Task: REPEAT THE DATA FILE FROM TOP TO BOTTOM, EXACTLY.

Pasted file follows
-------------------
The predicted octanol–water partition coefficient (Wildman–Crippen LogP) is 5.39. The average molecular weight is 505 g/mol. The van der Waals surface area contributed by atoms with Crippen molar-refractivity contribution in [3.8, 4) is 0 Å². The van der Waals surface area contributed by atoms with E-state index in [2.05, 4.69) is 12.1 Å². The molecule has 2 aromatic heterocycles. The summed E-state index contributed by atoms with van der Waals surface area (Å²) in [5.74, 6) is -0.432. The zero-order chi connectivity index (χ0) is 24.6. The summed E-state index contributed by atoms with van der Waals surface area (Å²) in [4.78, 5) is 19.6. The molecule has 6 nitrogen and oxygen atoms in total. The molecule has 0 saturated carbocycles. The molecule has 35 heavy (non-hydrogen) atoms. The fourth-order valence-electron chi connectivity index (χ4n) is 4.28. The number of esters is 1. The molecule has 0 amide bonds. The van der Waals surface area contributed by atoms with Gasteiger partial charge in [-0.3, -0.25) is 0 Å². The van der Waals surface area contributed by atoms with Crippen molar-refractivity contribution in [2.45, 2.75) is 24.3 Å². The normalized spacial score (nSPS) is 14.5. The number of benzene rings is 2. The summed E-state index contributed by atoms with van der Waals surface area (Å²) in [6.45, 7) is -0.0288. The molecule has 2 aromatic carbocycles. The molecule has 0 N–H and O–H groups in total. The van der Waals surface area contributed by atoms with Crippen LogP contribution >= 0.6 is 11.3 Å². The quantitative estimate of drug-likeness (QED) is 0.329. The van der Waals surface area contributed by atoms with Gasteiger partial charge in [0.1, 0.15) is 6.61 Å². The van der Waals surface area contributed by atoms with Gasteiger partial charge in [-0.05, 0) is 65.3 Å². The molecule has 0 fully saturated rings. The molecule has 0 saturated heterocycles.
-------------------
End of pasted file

The predicted octanol–water partition coefficient (Wildman–Crippen LogP) is 5.39. The average molecular weight is 505 g/mol. The van der Waals surface area contributed by atoms with Crippen molar-refractivity contribution in [3.8, 4) is 0 Å². The van der Waals surface area contributed by atoms with E-state index in [2.05, 4.69) is 12.1 Å². The molecule has 2 aromatic heterocycles. The summed E-state index contributed by atoms with van der Waals surface area (Å²) in [5.74, 6) is -0.432. The zero-order chi connectivity index (χ0) is 24.6. The summed E-state index contributed by atoms with van der Waals surface area (Å²) in [4.78, 5) is 19.6. The molecule has 6 nitrogen and oxygen atoms in total. The molecule has 0 saturated carbocycles. The molecule has 35 heavy (non-hydrogen) atoms. The fourth-order valence-electron chi connectivity index (χ4n) is 4.28. The number of esters is 1. The molecule has 0 amide bonds. The van der Waals surface area contributed by atoms with Gasteiger partial charge in [-0.3, -0.25) is 0 Å². The van der Waals surface area contributed by atoms with Crippen molar-refractivity contribution in [2.45, 2.75) is 24.3 Å². The normalized spacial score (nSPS) is 14.5. The number of benzene rings is 2. The summed E-state index contributed by atoms with van der Waals surface area (Å²) in [6.45, 7) is -0.0288. The molecule has 2 aromatic carbocycles. The molecule has 0 N–H and O–H groups in total. The van der Waals surface area contributed by atoms with Crippen LogP contribution >= 0.6 is 11.3 Å². The quantitative estimate of drug-likeness (QED) is 0.329. The van der Waals surface area contributed by atoms with Gasteiger partial charge in [0.1, 0.15) is 6.61 Å². The van der Waals surface area contributed by atoms with Gasteiger partial charge in [-0.05, 0) is 65.3 Å². The molecule has 0 fully saturated rings. The molecule has 0 saturated heterocycles.